Once again as outlined above, you can find the name of a triad and find a triad whose name have been provided.
Inverted close voiced major triad - Third in the bass - Bass on 6th string
Inverted close voiced major triad - Fifth in the bass - Bass on 6th string
Inverted close voiced major triad - Third in the bass - Bass on 5th string
Inverted close voiced major triad - Fifth in the bass - Bass on 5th string
Inverted close voiced major triad - Third in the bass - Bass on 4th string
Inverted close voiced major triad - Fifth in the bass - Bass on 4th string
Inverted close voiced major triad - Third in the bass - Bass on 3rd string
Inverted close voiced major triad - Fifth in the bass - Bass on 4th string
What are open triads ?
The notes of an open triad are spread over more than one octave, that's why open triads are also known as "spread triads".
How open major triads are built ?
They are built by moving the middle note of a closed voicing up on the octave. Let's take an example with a C major triad (close voicing). It is built with C (root) E (third) and G (fifth). To build an open triad, you must move the middle note which is the third (E) an octave up. So, you get a new voicing : C (Root), G (fifth), E (third). Now, you can also repeat this with the two inverted closed major triads to get two others opened major triad voicings.
Open major triads - Root positions
These three guitar shapes (root position) show you how to play open major triads on the guitar. The first diagram has its root on the 6th string, the second on the fifth string and the third on the fourth string. Before taking a look at the inverted triads below, try to play the open major triads in root positions all over the guitar neck and find the name of the triad.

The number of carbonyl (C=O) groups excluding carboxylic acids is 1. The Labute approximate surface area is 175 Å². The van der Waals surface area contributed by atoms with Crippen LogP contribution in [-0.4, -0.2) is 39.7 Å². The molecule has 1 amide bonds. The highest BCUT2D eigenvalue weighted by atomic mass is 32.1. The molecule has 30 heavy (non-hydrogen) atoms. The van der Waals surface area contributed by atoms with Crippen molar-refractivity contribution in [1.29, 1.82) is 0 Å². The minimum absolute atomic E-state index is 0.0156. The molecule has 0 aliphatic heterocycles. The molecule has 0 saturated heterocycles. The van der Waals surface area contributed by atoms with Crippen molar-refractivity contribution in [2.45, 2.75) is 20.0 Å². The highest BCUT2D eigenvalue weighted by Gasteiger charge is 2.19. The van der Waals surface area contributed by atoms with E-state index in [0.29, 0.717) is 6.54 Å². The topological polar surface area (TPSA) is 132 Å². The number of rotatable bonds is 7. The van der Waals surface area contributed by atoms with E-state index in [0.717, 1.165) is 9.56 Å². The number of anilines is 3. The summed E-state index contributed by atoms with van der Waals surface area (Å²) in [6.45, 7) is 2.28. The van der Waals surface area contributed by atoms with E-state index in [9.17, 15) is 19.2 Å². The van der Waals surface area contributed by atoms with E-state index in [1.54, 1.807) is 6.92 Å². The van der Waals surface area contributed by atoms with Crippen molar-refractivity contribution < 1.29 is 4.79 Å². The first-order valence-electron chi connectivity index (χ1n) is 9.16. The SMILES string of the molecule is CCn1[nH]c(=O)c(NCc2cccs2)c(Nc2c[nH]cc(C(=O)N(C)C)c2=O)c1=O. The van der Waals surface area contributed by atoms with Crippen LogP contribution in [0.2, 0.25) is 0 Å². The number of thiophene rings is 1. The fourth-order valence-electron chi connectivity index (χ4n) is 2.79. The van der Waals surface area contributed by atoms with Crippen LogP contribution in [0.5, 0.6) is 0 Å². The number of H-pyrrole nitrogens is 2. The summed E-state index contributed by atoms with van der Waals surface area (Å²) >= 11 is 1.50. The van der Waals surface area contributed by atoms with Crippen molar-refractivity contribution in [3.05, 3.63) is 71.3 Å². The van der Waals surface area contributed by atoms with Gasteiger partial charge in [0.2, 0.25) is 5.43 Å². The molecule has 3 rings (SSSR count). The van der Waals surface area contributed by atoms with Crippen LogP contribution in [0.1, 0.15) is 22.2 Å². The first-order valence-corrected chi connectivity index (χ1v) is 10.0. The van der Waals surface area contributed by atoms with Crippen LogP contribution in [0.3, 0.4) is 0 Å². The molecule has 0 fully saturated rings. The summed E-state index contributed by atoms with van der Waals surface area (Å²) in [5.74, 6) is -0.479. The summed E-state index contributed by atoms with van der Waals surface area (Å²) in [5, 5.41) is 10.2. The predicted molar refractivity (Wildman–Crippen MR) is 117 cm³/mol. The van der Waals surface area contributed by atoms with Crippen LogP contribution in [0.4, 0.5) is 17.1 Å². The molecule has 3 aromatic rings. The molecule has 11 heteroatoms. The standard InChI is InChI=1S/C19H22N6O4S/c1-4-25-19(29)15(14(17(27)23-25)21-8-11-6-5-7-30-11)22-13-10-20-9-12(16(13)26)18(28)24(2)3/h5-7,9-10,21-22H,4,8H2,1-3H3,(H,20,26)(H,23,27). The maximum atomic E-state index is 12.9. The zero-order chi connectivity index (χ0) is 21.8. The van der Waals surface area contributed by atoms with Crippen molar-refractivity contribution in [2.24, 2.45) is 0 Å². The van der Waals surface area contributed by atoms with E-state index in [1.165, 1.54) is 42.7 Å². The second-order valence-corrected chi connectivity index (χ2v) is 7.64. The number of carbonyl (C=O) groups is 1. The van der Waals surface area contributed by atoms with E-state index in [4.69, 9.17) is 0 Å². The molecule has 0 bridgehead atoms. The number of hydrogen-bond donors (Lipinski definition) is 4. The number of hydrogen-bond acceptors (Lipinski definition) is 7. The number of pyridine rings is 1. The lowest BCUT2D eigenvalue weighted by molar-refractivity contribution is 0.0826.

Open major triad - Root in the bass - Bass on sixth string
Open major triad - Root in the bass - Bass on fifth string
Open major triad - Root in the bass - Bass on fouth string
Open major triads - Inversions
As we have seen it before, the notes of the triads can be inverted with both close and open voicings. So, here are six other open major triad guitar diagrams. The two first shapes represent the two inversions of the first open major triad which has its root on the sixth string. These two new voicings have the third and the fifth in the bass. The same holds true for the two other open major triads forms (basses on fifth and fourth strings).
|Root position (root in the bass)||R||5||3|
|1st inversion (third in the bass)||3||R||5|
|2nd inversion (fifth in the bass)||5||3||R|
Open major triad - First inversion - Third in the bass - Bass on sixth string
Open major triad - Second inversion - Fifth in the bass - Bass on sixth string
Open major triad - First inversion - Third in the bass - Bass on fifth string
Open major triad - second inversion - Fifth in the bass - Bass on fifth string
Open major triad - First inversion - Third in the bass - Bass on fourth string
Open major triad - second inversion - Fifth in the bass - Bass on fourth string